What keeps McCabe going is his determination to do his job and do it right. McCabe is a cop through and through. Once, in The Cutting, when he’s depressed about not making enough money to save for his daughter Casey’s college education, he thinks about resigning from the Department to get a better paying job. “Snap out of it, he told himself, Suck it up and deal. He was still a cop. It was a calling McCabe believed in. Go out on the streets and get the bad guys, as many as you could. Then put them away for as long as you could. Simple and honorable. He liked it that way. It was why he dropped out of film school, why he gave up his dream of someday being a (movie) director for the simpler dream of being a cop”
There’s a lot of me in McCabe. We’re both New Yorkers. We both love good Scotch whiskey, old movie trivia and the New York Giants. And we both live with and love women who are talented artists.
There are also quite a few differences. McCabe’s a lot braver than me. He’s a better shot. He likes boxing. He doesn’t throw up at autopsies. And he’s far more likely to take risks. McCabe’s favorite Portland bar, Tallulah’s, is, sadly, a figment of my imagination. My favorite Portland bars are all very real.
Sarah Graves: The “Home Repair is Homicide” series stars Jacobia “Jake” Tiptree, an ex-money manager whose Manhattan clients were all so evil, their limousines should’ve been flying the Jolly Roger. She left the big city to fix up an old house in Eastport, Maine, but now finds herself regularly distracted by another hobby: snooping into murders. Jake tries very hard to be a nice, sensible person, but her mother was murdered when she was three, her dad fled after being accused of the crime, and she was taken in by a passel of rural relatives who had all the calm, benevolent parenting abilities of a sackful of feral cats. After running away from home, she basically raised herself on the streets of lower Manhattan, and topped all that off by marrying Victor, a brain surgeon whose idea of monagamy was serial monagamy. Now he’s dead, but that doesn’t stop him from showing up every so often since heaven forbid he shouldn’t get to go on telling everyone what to do and how to do it.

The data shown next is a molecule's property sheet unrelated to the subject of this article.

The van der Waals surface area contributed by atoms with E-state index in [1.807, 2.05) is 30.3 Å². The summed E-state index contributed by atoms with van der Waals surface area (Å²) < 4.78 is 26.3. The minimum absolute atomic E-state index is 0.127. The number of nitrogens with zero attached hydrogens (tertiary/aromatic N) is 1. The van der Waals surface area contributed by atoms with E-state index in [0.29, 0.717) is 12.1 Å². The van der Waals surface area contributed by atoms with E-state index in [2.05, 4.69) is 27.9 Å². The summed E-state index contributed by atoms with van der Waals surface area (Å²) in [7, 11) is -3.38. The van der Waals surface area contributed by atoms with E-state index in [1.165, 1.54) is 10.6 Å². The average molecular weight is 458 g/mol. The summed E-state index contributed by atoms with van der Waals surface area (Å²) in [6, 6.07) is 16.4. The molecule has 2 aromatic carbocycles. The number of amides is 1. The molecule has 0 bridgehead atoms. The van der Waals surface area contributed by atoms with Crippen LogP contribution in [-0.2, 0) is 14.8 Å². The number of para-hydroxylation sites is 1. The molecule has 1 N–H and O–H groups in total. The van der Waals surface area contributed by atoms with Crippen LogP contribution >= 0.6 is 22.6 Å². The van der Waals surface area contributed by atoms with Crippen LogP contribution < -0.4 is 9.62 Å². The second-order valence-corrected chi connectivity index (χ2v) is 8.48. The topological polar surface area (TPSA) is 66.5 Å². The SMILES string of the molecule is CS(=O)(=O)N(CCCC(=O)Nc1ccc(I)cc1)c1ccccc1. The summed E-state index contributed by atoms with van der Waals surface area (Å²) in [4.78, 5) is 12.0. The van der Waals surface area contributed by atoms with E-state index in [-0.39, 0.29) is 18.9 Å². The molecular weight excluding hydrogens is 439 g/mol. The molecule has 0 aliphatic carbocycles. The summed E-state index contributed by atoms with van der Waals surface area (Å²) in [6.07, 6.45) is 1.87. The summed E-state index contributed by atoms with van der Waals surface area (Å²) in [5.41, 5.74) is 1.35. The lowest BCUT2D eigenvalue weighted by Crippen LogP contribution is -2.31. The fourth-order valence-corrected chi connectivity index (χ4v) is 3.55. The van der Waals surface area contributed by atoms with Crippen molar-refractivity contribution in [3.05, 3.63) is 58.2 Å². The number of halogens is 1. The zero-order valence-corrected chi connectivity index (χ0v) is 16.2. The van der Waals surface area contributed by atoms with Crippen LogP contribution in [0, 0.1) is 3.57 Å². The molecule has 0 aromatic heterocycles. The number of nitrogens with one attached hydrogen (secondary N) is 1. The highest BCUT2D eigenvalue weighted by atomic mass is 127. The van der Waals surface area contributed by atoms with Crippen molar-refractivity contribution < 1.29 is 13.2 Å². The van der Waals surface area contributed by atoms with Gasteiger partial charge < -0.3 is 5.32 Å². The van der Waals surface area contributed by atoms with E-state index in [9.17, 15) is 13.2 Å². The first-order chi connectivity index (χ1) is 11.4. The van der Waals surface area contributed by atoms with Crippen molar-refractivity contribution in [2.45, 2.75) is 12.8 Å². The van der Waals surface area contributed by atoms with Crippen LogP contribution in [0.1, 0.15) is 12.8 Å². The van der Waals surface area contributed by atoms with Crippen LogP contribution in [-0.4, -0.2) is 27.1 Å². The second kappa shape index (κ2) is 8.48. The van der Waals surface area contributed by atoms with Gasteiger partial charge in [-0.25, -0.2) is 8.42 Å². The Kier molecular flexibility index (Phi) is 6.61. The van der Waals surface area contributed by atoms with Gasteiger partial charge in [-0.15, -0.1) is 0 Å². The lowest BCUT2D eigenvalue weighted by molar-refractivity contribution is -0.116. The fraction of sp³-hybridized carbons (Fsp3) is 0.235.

On the plus side, Jake has acquired a new, much better (!) husband, and her son Sam is finally sober (for now). Her best friend Ellie White is the kind of nice normal woman Jake aspires to be, but with a heart of pure don’t-mess-with-me. She’s surrounded by downeast Mainers even quirkier than she is, and — possibly as a result — over the years, Jake has mellowed.
Well, sort of.